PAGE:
A. John Duo got sick and died."

    Is that true?

  • Then number 75, Oliver Varney:

    "Q. Do you know what happened to him?

    A. Yes, Oliver Varney was arrested and investigated for

    trying to overthrow Taylor at the time. His execution was

    also ordered.

    Q. Do you know who ordered his execution?

    A. Well, I have been always saying this, I will presume

    all the time that it was Mr Taylor because he had the order

    to execute anybody. He was arrested on a charge of

    attempting to overthrow him, Taylor, as head of NPFL. That

    was when he was executed was ordered."

    Is that true?

  • Oliver Varney, Yegbeh Degbon, Timothy Mulibah, yes, that's the group with Black Kadaffa. That's the other man.

  • Is the commander in Bomi. Varney, Anthony Mekunagbe and the third person just mentioned, we passed his name already, Timothy Mulibah, that's the Black Kadaffa group.

  • Next person he was asked about was number 88, Anthony Mekunagbe:

    "Q. Do you know what happened to him?

    A. He was also executed for attempting to overthrow the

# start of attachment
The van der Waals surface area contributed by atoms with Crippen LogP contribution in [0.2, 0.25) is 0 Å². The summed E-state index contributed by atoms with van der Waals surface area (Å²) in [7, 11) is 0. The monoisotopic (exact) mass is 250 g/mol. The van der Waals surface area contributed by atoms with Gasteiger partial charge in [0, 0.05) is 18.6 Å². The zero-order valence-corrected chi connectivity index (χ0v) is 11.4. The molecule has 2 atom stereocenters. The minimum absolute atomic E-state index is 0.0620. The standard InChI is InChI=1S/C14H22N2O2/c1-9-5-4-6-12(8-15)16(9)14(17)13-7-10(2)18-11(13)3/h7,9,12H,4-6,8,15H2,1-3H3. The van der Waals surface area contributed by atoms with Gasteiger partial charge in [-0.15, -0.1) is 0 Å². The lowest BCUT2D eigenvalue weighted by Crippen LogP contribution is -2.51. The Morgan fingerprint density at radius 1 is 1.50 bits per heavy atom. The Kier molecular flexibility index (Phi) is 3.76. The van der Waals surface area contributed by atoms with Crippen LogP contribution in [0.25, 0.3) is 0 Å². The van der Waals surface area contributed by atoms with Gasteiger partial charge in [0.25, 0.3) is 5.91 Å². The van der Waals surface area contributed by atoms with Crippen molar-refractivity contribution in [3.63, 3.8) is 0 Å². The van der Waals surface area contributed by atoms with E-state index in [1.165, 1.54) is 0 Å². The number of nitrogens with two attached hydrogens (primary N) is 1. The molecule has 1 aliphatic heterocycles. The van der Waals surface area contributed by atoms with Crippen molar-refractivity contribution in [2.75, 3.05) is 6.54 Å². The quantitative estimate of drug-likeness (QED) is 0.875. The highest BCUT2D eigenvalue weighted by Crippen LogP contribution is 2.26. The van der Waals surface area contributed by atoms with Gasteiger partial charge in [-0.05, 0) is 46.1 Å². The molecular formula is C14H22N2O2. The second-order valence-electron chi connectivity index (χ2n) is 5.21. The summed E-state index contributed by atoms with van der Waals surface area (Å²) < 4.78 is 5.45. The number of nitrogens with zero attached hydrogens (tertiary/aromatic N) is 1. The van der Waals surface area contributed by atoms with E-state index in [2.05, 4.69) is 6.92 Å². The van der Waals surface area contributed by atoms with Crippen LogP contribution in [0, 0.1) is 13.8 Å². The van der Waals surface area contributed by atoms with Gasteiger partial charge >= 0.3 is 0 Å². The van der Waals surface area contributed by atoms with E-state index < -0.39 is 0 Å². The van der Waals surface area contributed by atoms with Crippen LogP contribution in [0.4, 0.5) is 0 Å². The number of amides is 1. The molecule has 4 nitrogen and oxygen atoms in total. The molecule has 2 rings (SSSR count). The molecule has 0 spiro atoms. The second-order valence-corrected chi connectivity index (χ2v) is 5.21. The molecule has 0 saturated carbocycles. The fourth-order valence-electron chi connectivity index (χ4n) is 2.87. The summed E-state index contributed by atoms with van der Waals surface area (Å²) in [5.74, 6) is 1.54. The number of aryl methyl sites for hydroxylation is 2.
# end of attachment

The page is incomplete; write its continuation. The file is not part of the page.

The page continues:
leader of the overall group NPFL. He was executed -

    investigated and executed by the order of President

    Taylor."

    True?

  • True. Based on the explanation, yes.

  • Number 90, Johnson T Leaman:

    "Leaman got sick and died. He had a job as a minister, deputy minister for coast guard affairs in the Defence Ministry. He got sick and died. He was appointed by President Taylor but he died. Just recently he got sick and died."

    True?

  • True. But excuse me, counsel, because, again, I think the Honourable Justice Sebutinde asked a very important question earlier. Now, the way how I'm answering these questions and the way that it is put here, "He was investigated by President Taylor and executed," true, and I'm saying "true", for the records, for the future, I'm not saying - I'm saying "true" in the context of an investigation, a court procedure. I'm answering to the fact of the execution. But I'm sure as the records are being put now, it would be saying that Taylor - I'm sure someone could say, "Well, you said yes when the question was asked you that you investigated" - I just hope that the context, for the sake of the record, is understood that there is a process here and Moses cuts it short by saying, "Well, he was investigated and executed by President Taylor." I'm saying true for the process of the arrest, the investigation, the court-martial and the decision of court-martial that is carried out. That's what I'm saying yes to.